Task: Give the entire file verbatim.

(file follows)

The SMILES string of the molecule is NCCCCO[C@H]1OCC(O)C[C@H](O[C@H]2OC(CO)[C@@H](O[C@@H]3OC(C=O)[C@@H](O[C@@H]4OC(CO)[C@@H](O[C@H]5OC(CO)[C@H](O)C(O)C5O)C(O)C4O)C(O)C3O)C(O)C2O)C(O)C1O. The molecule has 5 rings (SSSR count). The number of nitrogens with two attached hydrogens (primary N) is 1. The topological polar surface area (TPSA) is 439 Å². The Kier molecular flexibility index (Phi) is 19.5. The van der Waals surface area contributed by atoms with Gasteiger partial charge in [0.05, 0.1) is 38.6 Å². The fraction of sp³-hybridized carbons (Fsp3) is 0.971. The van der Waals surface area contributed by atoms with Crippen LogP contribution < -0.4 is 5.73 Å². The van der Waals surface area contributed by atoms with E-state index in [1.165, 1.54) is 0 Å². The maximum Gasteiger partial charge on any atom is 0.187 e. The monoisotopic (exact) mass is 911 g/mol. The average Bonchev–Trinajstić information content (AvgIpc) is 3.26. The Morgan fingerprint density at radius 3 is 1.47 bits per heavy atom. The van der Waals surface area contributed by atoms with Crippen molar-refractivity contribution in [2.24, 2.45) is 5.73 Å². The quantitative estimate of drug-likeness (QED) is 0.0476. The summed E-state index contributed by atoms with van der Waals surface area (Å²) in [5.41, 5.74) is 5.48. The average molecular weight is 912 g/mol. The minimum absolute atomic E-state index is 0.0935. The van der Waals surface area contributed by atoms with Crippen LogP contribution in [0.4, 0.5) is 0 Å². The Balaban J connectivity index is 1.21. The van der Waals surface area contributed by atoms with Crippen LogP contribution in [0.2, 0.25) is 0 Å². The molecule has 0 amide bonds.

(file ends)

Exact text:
The SMILES string of the molecule is NCCCCO[C@H]1OCC(O)C[C@H](O[C@H]2OC(CO)[C@@H](O[C@@H]3OC(C=O)[C@@H](O[C@@H]4OC(CO)[C@@H](O[C@H]5OC(CO)[C@H](O)C(O)C5O)C(O)C4O)C(O)C3O)C(O)C2O)C(O)C1O. The molecule has 5 rings (SSSR count). The number of nitrogens with two attached hydrogens (primary N) is 1. The topological polar surface area (TPSA) is 439 Å². The Kier molecular flexibility index (Phi) is 19.5. The van der Waals surface area contributed by atoms with Gasteiger partial charge in [0.05, 0.1) is 38.6 Å². The fraction of sp³-hybridized carbons (Fsp3) is 0.971. The van der Waals surface area contributed by atoms with Crippen LogP contribution < -0.4 is 5.73 Å². The van der Waals surface area contributed by atoms with E-state index in [1.165, 1.54) is 0 Å². The maximum Gasteiger partial charge on any atom is 0.187 e. The monoisotopic (exact) mass is 911 g/mol. The average Bonchev–Trinajstić information content (AvgIpc) is 3.26. The Morgan fingerprint density at radius 3 is 1.47 bits per heavy atom. The van der Waals surface area contributed by atoms with Crippen molar-refractivity contribution in [2.24, 2.45) is 5.73 Å². The quantitative estimate of drug-likeness (QED) is 0.0476. The summed E-state index contributed by atoms with van der Waals surface area (Å²) in [5.41, 5.74) is 5.48. The average molecular weight is 912 g/mol. The minimum absolute atomic E-state index is 0.0935. The van der Waals surface area contributed by atoms with Crippen LogP contribution in [0.4, 0.5) is 0 Å². The Balaban J connectivity index is 1.21. The van der Waals surface area contributed by atoms with Crippen LogP contribution in [0.2, 0.25) is 0 Å². The molecule has 0 amide bonds.